“Thus, ZTA reverses the maxim of "trust, but verify" to be "never trust and repeatedly verify.”
Kurt Marko writing for Netify.
Because ZTNA uses cryptographic certificates (e.g. X.509) to establish both user and device identity and also to establish TLS encrypted tunnels between users/devices and gateways or endpoints, it can replace tunnel-based VPN schemes for remote access. Indeed, many organizations adopt ZTNA to simplify remote access networking for work-from-home (WFH) employees that are often flummoxed by VPN clients and network connectivity problems, particularly in organizations that don't allow split tunneling and insist on funneling all traffic through a corporate VPN gateway.
Security controls are enforced peer-to-peer based on a combination of an initiating device (client), the initiating user on said device and the target application or IT service (for example, a file share, mail server or database).
Authenticity is guaranteed by PKI using:
Crypto certificates for users, devices, servers and even applications.
A certificate authority (CA) to vouch for the validity and authenticity of presented certificates with tools for managing, renewing and revoking certificates.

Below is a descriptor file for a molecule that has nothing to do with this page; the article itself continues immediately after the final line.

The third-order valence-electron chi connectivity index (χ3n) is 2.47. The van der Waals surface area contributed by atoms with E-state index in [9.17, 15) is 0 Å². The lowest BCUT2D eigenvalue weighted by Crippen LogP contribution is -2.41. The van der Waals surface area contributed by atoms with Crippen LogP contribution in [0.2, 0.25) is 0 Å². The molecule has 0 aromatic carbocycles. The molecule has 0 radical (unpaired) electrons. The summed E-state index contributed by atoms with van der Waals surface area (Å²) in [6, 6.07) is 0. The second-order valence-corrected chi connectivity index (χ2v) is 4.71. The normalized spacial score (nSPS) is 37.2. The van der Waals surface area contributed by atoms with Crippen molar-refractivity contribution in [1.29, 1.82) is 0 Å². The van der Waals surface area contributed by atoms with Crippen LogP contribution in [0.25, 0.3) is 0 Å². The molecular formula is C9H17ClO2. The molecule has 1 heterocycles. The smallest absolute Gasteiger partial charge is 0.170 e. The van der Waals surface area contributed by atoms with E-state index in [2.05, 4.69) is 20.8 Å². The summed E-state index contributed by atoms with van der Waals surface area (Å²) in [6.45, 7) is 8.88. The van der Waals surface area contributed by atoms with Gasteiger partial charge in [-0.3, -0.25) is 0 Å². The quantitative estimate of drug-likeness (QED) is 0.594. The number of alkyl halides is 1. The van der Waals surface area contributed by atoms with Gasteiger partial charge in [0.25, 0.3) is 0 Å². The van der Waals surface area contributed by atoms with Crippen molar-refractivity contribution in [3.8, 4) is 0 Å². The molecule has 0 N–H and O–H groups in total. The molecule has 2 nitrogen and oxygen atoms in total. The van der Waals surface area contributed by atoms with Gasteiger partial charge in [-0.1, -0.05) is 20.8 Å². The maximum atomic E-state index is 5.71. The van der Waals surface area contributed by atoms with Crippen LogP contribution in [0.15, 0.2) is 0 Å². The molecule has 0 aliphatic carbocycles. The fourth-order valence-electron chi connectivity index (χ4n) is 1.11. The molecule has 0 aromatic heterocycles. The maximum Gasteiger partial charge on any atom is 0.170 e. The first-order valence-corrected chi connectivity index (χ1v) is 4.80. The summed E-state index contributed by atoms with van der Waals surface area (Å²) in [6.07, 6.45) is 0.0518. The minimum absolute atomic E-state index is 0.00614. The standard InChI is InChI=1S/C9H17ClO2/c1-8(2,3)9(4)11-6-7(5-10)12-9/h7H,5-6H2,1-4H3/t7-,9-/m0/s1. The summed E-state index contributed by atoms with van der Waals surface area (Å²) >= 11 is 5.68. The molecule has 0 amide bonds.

An IAM or directory service (e.g. Active Directory, RADIUS) and device inventory database (CMDB) to tie users, devices and groups to certificates. The directory service ideally supports SSO protocols like OAuth, SAML 2, Shibboleth, and OpenID Connect.
User identity is further verified via two-factor authentication (2FA) using a combination of hardware tokens (e.g. FIDO keys) and application-based key generation (e.g. Google Authenticator, Cisco Duo).
A security policy database with scriptable APIs that facilitate pushing enforcement actions to various network nodes and systems. Rules enforcement often entails using a device access proxy server to broker and authenticate remote connections.
A monitoring and incident management system (a SIEM product or similar open-source implementation like the ELK stack) to aggregate network metrics and events.
A NIST paper on Zero Trust Architecture expounds on these principles at length, including emphasizing how access to a particular resource is only granted after evaluating the requestor's security credentials and limited to "the least privileges needed to complete the task." The paper also notes that access requests are dynamically assessed based on a combination of factors that includes:
The client and device identity
Device provenance (to verify that the hardware and software haven't been altered with malware or other malicious code)
Real-time behavior analysis, device telemetry, geo-location, time and network state to detect anomalies or activity consistent with previously identified or ongoing threats.
As the third point implies, ZTNA implementations require continually updated data from infrastructure monitoring systems to enable tightening authentication checks in response to heightened security risks.